A horror film of dubious taste, a least for the early '60s when it was released, this Gothic tale about transplanted heads comes from Germany and is directed by Victor Trivas. Prof. Abel (Michel Simon) has invented the miraculous "Serum X," and with it he successfully keeps a dog's head alive after the rest of the canine is quite dead. When the able Prof. Abel dies, his assistant, the odd Dr. Ood (Horst Frank), keeps Abel's head around -- but not for old times' sake. Dr. Ood is in love with a hunchbacked nurse (Karin Kernke) and he wants Abel's head to help him out with a novel transplant operation. Dr. Ood wants to take the body of a stripper (Christiane Maybach), snip off her head, and put the nurse's head in its place. Unfortunately, nothing goes exactly as he plans. ~ Eleanor Mannikka, Rovi

The Monster of Venice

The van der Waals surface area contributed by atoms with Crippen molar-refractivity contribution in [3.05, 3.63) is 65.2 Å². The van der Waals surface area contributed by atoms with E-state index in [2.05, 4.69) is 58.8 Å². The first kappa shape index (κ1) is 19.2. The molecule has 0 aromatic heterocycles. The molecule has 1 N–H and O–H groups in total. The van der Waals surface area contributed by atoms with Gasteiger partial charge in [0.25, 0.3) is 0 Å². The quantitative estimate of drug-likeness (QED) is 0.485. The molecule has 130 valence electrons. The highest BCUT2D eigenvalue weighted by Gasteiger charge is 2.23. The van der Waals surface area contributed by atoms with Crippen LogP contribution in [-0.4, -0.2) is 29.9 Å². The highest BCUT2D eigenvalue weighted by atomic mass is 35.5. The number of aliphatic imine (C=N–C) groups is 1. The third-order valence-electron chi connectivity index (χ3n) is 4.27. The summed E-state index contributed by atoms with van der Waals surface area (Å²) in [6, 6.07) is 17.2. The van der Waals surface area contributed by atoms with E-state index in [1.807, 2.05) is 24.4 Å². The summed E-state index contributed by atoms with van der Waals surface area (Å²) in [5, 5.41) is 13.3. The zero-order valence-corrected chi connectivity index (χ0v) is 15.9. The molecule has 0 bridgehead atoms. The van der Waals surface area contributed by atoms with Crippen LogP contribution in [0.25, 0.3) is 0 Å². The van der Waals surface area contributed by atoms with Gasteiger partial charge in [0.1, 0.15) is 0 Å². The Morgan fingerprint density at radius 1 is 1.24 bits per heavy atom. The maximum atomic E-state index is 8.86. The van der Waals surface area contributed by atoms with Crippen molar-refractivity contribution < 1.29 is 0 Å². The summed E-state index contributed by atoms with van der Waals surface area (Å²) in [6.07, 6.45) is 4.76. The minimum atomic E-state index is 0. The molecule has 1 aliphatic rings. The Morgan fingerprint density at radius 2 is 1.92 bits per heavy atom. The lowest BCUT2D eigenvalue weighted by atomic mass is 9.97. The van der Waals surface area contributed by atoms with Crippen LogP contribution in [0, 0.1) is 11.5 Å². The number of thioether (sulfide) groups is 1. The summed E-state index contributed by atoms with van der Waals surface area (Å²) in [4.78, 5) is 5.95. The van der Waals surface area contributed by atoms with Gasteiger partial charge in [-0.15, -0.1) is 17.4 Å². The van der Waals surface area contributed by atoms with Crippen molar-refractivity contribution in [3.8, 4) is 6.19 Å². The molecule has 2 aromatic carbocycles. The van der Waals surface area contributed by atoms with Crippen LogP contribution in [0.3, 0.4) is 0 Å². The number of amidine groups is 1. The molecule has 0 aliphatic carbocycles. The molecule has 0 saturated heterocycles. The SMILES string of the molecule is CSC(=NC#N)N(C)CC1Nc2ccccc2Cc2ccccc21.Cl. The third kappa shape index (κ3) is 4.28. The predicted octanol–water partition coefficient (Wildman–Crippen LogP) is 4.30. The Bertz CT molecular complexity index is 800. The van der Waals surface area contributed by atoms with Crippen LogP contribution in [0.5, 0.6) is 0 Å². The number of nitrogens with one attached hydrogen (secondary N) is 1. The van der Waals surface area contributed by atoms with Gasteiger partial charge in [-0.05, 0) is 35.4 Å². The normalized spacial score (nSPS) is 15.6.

This low-budget Italian production (originally titled Il Mostro di Venezia, or The Monster of Venice) features a psychotic would-be mortician -- clad in a monk's cassock and a death mask -- who effortlessly navigates the catacombs beneath the canals of Venice in order to stalk attractive female prey, later preserving his victim's bodies with embalming fluid for display in his subterranean dungeon. The film's would-be hero is a journalist who races to stop the fiend before the heroine joins his taxidermic collection. The only known feature from writer-director Dino Tavella, this sleazy-looking but basically tame thriller was a perennial drive-in fave, often paired with the equally inept horror quickie The Screaming Skull. ~ Cavett Binion, Rovi

The Devil's Messenger
Satan sends his newest most seductive minion back to the earthly plane to search for new recruits in this horror compilation from an unsold Swedish television series No. 13 Demon Street that stars Lon Chaney, Jr. as the Devil. Each of the beautiful hellcat's victims dies in interesting ways, including the one who sent her to hell in the first place. He too becomes a worker for the big-D, who gives the couple the formula for nuclear weapons with the instructions that they are to pass it around. They do so and soon Hell is filled to the brimstone with tormented souls. ~ Sandra Brennan, Rovi